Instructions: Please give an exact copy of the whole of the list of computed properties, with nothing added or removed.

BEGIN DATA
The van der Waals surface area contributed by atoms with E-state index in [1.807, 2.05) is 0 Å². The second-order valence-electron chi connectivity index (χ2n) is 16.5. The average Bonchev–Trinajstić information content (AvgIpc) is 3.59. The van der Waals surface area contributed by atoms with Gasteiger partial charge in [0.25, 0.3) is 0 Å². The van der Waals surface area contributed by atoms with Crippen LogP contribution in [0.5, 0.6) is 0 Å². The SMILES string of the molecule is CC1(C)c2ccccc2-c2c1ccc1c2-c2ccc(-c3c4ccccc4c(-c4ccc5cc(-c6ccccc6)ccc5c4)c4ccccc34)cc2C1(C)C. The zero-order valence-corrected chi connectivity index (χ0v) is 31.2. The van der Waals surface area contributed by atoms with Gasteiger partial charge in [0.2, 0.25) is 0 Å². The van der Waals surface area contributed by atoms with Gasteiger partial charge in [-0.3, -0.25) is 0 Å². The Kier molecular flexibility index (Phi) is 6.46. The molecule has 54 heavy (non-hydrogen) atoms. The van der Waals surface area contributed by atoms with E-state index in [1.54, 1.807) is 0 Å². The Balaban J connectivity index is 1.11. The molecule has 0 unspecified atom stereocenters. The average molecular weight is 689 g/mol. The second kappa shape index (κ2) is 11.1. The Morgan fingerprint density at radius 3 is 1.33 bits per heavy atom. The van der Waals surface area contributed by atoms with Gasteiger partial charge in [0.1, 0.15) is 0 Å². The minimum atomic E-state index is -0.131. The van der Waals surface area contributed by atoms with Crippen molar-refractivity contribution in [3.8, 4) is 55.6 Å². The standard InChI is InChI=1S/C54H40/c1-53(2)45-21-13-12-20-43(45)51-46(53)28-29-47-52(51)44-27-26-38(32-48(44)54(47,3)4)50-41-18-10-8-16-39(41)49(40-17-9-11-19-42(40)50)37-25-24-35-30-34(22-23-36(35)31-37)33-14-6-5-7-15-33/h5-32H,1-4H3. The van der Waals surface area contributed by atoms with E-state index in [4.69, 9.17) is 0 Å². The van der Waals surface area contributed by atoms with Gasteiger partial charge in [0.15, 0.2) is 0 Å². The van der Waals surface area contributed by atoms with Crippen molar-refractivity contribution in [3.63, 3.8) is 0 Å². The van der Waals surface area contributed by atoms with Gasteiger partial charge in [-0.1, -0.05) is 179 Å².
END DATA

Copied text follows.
The van der Waals surface area contributed by atoms with E-state index in [1.807, 2.05) is 0 Å². The second-order valence-electron chi connectivity index (χ2n) is 16.5. The average Bonchev–Trinajstić information content (AvgIpc) is 3.59. The van der Waals surface area contributed by atoms with Gasteiger partial charge in [0.25, 0.3) is 0 Å². The van der Waals surface area contributed by atoms with Crippen LogP contribution in [0.5, 0.6) is 0 Å². The SMILES string of the molecule is CC1(C)c2ccccc2-c2c1ccc1c2-c2ccc(-c3c4ccccc4c(-c4ccc5cc(-c6ccccc6)ccc5c4)c4ccccc34)cc2C1(C)C. The zero-order valence-corrected chi connectivity index (χ0v) is 31.2. The van der Waals surface area contributed by atoms with Gasteiger partial charge in [0.2, 0.25) is 0 Å². The van der Waals surface area contributed by atoms with Gasteiger partial charge in [-0.3, -0.25) is 0 Å². The Kier molecular flexibility index (Phi) is 6.46. The molecule has 54 heavy (non-hydrogen) atoms. The van der Waals surface area contributed by atoms with E-state index in [1.54, 1.807) is 0 Å². The Balaban J connectivity index is 1.11. The molecule has 0 unspecified atom stereocenters. The average molecular weight is 689 g/mol. The second kappa shape index (κ2) is 11.1. The Morgan fingerprint density at radius 3 is 1.33 bits per heavy atom. The van der Waals surface area contributed by atoms with Gasteiger partial charge in [0.1, 0.15) is 0 Å². The minimum atomic E-state index is -0.131. The van der Waals surface area contributed by atoms with Crippen molar-refractivity contribution in [3.8, 4) is 55.6 Å². The standard InChI is InChI=1S/C54H40/c1-53(2)45-21-13-12-20-43(45)51-46(53)28-29-47-52(51)44-27-26-38(32-48(44)54(47,3)4)50-41-18-10-8-16-39(41)49(40-17-9-11-19-42(40)50)37-25-24-35-30-34(22-23-36(35)31-37)33-14-6-5-7-15-33/h5-32H,1-4H3. The van der Waals surface area contributed by atoms with E-state index in [4.69, 9.17) is 0 Å². The van der Waals surface area contributed by atoms with Gasteiger partial charge in [0.15, 0.2) is 0 Å². The van der Waals surface area contributed by atoms with Crippen molar-refractivity contribution in [3.63, 3.8) is 0 Å². The van der Waals surface area contributed by atoms with Gasteiger partial charge in [-0.1, -0.05) is 179 Å².